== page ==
Foreign policy and domestic constraints: what political regimes can and cannot do in Georgia
Not enough Soft power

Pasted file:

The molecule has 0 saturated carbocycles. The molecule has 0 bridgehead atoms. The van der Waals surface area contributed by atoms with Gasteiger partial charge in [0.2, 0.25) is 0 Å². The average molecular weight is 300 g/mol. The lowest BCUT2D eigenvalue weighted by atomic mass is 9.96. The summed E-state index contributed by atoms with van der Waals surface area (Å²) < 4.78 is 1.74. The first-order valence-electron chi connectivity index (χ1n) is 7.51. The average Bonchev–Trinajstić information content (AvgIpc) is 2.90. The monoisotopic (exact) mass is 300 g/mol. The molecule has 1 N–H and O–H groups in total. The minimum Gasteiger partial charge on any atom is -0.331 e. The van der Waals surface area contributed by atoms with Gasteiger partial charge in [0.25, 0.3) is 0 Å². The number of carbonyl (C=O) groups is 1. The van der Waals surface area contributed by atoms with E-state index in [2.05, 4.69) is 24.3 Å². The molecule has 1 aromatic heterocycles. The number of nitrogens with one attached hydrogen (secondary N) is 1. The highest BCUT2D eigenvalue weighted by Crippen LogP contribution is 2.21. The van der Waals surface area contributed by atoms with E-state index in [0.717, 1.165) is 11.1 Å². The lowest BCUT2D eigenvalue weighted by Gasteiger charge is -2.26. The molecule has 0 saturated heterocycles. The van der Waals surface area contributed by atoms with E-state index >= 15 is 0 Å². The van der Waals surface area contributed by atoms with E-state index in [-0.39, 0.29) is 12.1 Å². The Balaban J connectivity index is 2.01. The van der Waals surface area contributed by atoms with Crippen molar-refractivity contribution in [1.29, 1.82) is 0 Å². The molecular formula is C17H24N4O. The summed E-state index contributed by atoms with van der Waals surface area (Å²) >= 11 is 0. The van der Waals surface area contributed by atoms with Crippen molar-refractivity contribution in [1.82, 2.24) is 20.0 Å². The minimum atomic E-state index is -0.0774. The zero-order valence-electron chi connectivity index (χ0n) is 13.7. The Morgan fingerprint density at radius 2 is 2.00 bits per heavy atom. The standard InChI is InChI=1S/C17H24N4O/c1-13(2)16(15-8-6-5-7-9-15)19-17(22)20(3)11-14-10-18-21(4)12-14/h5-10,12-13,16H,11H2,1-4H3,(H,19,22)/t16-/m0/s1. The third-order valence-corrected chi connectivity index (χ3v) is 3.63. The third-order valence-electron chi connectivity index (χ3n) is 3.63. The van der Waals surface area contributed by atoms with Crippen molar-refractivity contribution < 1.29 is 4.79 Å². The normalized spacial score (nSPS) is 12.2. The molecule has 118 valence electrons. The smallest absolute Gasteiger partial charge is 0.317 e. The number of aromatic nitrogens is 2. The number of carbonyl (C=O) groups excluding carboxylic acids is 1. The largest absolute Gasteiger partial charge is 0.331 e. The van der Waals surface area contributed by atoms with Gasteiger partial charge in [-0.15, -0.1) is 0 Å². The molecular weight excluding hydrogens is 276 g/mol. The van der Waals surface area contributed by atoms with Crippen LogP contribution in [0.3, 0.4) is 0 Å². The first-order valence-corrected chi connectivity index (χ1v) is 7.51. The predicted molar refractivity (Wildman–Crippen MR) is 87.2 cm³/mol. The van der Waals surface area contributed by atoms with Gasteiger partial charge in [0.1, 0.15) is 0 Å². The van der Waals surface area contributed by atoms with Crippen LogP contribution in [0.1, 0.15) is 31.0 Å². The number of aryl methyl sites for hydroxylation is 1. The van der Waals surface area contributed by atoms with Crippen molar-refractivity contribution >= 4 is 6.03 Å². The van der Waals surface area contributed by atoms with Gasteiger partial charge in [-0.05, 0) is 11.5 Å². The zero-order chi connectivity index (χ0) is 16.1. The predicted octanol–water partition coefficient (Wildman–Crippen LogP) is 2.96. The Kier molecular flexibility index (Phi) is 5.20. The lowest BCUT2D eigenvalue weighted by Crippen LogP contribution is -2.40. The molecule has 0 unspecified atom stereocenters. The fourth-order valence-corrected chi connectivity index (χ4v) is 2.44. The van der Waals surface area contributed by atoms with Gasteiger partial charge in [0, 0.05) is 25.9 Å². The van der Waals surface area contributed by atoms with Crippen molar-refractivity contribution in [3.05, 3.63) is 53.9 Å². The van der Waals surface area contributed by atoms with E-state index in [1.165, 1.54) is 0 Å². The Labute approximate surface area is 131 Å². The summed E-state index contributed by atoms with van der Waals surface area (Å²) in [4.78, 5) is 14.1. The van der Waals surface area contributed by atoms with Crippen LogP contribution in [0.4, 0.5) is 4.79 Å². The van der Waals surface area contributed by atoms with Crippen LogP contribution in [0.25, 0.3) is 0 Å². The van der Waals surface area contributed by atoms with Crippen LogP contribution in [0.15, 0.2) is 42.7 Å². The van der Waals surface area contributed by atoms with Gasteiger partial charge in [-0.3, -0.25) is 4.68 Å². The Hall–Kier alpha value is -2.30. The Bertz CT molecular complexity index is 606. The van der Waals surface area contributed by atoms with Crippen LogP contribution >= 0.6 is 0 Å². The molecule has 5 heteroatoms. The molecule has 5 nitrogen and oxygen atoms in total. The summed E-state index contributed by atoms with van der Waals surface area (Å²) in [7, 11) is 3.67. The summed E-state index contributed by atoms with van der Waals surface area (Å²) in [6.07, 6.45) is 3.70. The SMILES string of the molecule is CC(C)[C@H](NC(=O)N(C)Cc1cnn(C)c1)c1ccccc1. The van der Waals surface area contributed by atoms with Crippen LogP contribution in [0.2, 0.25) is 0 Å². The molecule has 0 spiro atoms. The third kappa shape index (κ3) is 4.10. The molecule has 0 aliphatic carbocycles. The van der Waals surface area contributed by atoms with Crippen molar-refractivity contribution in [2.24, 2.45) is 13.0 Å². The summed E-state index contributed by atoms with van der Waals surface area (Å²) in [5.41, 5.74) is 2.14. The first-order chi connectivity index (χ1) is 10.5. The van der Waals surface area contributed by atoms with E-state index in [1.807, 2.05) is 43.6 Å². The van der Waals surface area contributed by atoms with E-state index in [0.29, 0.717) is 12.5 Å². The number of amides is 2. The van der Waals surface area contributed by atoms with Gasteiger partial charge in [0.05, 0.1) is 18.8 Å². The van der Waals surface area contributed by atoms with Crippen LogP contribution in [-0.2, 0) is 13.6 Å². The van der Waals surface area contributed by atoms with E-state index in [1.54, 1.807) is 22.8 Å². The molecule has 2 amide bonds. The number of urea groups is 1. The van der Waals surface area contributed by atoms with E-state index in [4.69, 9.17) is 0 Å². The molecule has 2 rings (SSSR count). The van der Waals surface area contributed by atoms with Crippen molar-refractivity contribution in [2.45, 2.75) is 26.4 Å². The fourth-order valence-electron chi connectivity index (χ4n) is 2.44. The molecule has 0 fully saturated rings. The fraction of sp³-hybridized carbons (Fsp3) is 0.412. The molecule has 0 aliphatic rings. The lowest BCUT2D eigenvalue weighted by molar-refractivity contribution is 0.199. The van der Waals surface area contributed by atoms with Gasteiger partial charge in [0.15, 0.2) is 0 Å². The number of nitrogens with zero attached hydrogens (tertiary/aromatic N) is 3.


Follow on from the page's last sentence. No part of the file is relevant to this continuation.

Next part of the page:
Arguably the most important instrument of Russian soft power is the shared religion of Orthodox Christianity. The Georgian Orthodox Church (GOC) – the most respected institution in the country – formally supports Georgia’s pro-Western foreign policy but also retains close ties to Russia. Furthermore, the prevailing social conservative values in Georgian society are at odds with Western progressive norms. This factor also makes Russia attractive to some Georgians. Georgian Eurosceptic parties (some of which are considered to be GD satellites) and social groups have capitalized on this cultural cleavage. With the GD government’s tacit approval, anti-European groups have successfully organized large rallies against sexual minorities and immigrants. However, when it comes to political rapprochement with Russia, neither shared religion nor hostility to progressive values can trump the negative perception of Russia’s coercive policies in Georgia. It’s worth noting that that Sergei Gavrilov, the Russian MP whose presence in Parliament sparked the outrage, was in fact the president of the General Assembly of the Interparliamentary Assembly on Orthodoxy. This demonstrates the limits of shared religious identity. Against the danger of Moscow’s increasing influence, different groups within Georgian society have managed to close ranks and speak with a single voice. It is strong message against radical clergy at GOC which was not expected current outcome of the events.